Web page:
24 Carnegie Mellon 24 Signals Kernel sends (delivers) a signal to a destination process by updating some state in the context of the destination process Kernel sends a signal for one of the following reasons:  Kernel has detected a system event such as Ctrl-C (SIGINT), divide- by-zero (SIGFPE), or the termination of a child process (SIGCHLD)  Another program called the kill() function  The user used a kill utility

25 Carnegie Mellon 25 Signals A destination process receives a signal when it is forced by the kernel to react in some way to the delivery of the signal Receiving a signal is non-queuing  There is only one bit in the context per signal  Receiving 1 or 300 SIGINTs looks the same to the process Signals are received at a context switch Three possible ways to react:  Ignore the signal (do nothing)  Terminate the process (with optional core dump)  Catch the signal by executing a user-level function called signal handler  Akin to a hardware exception handler being called in response to an asynchronous interrupt

26 Carnegie Mellon 26 Signals A destination process receives a signal when it is forced by the kernel to react in some way to the delivery of the signal Blocking signals  Sometimes code needs to run through a section that can’t be interrupted  Implemented with sigprocmask() Waiting for signals  Sometimes, we want to pause execution until we get a specific signal  Implemented with sigsuspend() Can’t modify behavior of SIGKILL and SIGSTOP

27 Carnegie Mellon 27 Signals Signal handlers  Can be installed to run when a signal is received  The form is void handler(int signum){ … }  Separate flow of control in the same process  Resumes normal flow of control upon returning  Can be called anytime when the appropriate signal is fired

28 Carnegie Mellon 28 Signal Examples Signal delivered Signal received Process AProcess B user code (main) kernel code user code (main) kernel code user code (handler) context switch kernel code user code (main) I curr I next

29 Carnegie Mellon 29 Signal Examples Every process belongs to exactly one process group Process groups can be used to distribute signals easily A forked process becomes a member of the parent’s process group Fore- ground job Back- ground job #1 Back- ground job #2 Shell Child pid=10 pgid=10 Foreground process group 20 Background process group 32 Background process group 40 pid=20 pgid=20 pid=32 pgid=32 pid=40 pgid=40 pid=21 pgid=20 pid=22 pgid=20 getpgrp() Return process group of current process setpgid() Change process group of a process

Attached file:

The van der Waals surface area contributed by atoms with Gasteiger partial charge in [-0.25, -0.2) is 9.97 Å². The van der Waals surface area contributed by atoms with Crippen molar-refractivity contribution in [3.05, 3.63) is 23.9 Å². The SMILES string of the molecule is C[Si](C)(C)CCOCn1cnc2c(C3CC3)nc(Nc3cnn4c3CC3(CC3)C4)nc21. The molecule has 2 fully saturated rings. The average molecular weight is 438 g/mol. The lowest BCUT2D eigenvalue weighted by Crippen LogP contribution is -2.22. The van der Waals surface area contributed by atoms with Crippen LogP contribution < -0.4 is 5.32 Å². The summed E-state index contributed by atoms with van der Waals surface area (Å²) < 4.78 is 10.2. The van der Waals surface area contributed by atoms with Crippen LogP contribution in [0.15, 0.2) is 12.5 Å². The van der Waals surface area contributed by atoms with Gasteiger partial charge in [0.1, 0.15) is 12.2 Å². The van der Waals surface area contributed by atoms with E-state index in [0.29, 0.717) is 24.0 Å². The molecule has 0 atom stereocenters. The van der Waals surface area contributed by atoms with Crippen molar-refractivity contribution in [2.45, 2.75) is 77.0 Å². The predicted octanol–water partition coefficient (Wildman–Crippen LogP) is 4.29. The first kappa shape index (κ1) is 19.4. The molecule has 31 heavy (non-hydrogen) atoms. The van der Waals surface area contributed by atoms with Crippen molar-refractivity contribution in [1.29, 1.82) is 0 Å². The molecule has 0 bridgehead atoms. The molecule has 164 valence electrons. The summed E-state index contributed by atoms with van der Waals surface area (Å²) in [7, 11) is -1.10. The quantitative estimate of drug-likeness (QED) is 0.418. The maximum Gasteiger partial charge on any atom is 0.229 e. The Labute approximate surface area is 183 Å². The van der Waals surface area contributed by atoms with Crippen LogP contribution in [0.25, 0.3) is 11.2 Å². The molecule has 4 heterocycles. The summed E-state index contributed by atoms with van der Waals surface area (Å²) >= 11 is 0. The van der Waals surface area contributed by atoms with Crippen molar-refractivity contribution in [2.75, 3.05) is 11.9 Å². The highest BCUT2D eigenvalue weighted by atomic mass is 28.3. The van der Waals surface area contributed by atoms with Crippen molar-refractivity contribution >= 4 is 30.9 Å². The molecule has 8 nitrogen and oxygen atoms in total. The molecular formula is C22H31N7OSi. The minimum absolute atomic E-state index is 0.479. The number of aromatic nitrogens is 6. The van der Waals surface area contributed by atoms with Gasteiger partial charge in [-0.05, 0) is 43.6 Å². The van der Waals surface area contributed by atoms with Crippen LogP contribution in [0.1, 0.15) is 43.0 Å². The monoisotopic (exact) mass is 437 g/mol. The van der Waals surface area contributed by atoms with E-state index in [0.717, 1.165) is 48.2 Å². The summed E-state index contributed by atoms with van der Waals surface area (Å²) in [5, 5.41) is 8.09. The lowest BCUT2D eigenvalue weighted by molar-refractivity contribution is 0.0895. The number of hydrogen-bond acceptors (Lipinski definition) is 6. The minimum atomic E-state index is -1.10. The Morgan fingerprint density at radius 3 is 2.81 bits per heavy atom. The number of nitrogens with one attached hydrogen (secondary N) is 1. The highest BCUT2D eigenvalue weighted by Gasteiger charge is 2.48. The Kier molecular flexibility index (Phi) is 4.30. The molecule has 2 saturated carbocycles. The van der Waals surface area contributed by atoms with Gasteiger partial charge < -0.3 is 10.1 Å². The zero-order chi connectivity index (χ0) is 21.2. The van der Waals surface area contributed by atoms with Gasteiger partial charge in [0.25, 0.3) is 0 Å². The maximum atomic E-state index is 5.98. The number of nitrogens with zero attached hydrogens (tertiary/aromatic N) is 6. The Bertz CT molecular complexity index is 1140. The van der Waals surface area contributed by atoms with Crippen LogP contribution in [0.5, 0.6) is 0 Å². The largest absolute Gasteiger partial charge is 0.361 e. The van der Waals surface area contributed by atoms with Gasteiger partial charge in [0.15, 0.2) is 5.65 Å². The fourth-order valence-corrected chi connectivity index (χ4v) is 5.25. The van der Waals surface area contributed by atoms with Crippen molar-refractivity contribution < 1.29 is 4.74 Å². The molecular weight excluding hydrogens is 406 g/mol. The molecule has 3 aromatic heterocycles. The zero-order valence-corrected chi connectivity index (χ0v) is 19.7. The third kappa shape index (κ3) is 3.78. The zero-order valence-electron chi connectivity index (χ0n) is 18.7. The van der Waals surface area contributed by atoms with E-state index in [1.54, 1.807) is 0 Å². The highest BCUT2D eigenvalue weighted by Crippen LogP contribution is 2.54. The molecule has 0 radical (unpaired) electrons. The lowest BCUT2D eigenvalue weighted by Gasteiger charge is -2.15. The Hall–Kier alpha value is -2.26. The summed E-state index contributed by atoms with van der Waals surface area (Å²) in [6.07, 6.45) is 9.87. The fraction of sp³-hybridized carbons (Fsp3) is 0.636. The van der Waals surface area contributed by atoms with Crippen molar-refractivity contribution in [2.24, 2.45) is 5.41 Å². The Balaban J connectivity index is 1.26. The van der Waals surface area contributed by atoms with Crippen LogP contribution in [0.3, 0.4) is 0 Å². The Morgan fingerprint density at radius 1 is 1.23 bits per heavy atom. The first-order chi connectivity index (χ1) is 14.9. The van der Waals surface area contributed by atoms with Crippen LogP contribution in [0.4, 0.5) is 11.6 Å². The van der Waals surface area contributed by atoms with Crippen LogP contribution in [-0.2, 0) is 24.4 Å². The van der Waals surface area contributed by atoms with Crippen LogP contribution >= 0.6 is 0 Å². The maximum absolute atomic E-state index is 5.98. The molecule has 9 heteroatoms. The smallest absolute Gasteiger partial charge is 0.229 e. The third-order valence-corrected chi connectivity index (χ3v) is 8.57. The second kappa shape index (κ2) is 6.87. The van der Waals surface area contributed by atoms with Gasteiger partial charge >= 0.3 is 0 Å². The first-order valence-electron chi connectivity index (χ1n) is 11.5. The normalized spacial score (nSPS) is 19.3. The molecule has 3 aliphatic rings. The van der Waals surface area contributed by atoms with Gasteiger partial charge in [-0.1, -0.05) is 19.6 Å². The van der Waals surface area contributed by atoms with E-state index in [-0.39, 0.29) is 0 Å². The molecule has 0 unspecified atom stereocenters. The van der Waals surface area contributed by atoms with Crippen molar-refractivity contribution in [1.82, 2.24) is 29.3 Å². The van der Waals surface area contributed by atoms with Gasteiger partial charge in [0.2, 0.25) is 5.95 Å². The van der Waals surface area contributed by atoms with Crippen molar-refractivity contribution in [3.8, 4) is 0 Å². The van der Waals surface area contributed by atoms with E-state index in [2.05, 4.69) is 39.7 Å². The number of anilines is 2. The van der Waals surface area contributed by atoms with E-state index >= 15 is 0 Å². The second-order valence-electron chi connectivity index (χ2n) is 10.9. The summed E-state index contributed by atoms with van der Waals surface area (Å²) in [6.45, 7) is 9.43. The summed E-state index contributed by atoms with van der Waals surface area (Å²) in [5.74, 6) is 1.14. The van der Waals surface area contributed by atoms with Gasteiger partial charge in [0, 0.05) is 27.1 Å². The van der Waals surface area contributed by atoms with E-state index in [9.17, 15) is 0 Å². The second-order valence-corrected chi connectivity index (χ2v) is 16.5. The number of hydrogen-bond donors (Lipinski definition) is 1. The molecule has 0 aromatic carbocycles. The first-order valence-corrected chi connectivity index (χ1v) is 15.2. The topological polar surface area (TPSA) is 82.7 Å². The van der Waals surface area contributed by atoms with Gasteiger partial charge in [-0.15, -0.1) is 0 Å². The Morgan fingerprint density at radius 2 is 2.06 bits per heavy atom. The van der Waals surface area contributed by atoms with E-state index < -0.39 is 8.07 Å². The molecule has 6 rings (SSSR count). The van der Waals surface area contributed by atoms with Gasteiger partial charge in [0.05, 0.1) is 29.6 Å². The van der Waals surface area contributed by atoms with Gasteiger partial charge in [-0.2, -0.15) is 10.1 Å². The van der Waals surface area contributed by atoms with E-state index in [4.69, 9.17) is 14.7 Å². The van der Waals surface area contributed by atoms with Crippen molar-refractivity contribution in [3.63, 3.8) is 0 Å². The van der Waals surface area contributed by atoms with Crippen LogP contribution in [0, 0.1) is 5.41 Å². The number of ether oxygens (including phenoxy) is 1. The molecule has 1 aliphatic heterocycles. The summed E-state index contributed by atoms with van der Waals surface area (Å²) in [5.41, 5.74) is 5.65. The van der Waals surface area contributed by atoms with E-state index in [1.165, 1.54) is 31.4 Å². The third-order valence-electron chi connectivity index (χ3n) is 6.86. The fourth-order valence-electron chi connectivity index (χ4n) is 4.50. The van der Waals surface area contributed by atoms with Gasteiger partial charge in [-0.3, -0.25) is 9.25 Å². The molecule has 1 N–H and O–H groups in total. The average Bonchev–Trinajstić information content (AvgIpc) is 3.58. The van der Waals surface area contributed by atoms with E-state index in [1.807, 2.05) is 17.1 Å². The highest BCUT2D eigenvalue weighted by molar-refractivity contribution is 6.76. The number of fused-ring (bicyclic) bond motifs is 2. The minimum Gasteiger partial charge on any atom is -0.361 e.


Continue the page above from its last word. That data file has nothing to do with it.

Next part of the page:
30 Carnegie Mellon 30 // sigchld handler installed pid_t child_pid = fork(); if (child_pid == 0){ /* child comes here */ execve(……); } else{ add_job(child_pid); } Signal Examples Does add_job or remove_job() come first? Where can we block signals in this code to guarantee correct execution? void sigchld_handler(int signum) { int status; pid_t child_pid = waitpid(-1, &status, WNOHANG); if (WIFEXITED(status)) remove_job(child_pid); }

31 Carnegie Mellon 31 // sigchld handler installed pid_t child_pid = fork(); if (child_pid == 0){ /* child comes here */ execve(……); } else{ add_job(child_pid); } Signal Examples Does add_job or remove_job() come first? Where can we block signals in this code to guarantee correct execution? void sigchld_handler(int signum) { int status; pid_t child_pid = waitpid(-1, &status, WNOHANG); if (WIFEXITED(status)) remove_job(child_pid); } Block SIGCHLD Unblock SIGCHLD

32 Carnegie Mellon 32 Shell Lab Read the code we’ve given you  There’s a lot of stuff you don’t need to write yourself; we gave you quite a few helper functions  It’s a good example of the code we expect from you! Don’t be afraid to write your own helper functions; this is not a simple assignment

33 Carnegie Mellon 33 Shell Lab Read man pages. You may find the following functions helpful:  sigemptyset()  sigaddset()  sigprocmask()  sigsuspend()  waitpid()  open()  dup2()  setpgid()  kill() Please do not use sleep() to solve synchronization issues.

34 Carnegie Mellon 34 Shell lab Hazards  Race conditions  Hard to debug so start early (and think carefully)  Reaping zombies  Race conditions  Handling signals correctly  Waiting for foreground job  Think carefully about what the right way to do this is

35 Carnegie Mellon 35 Q & A For your listening enjoyment: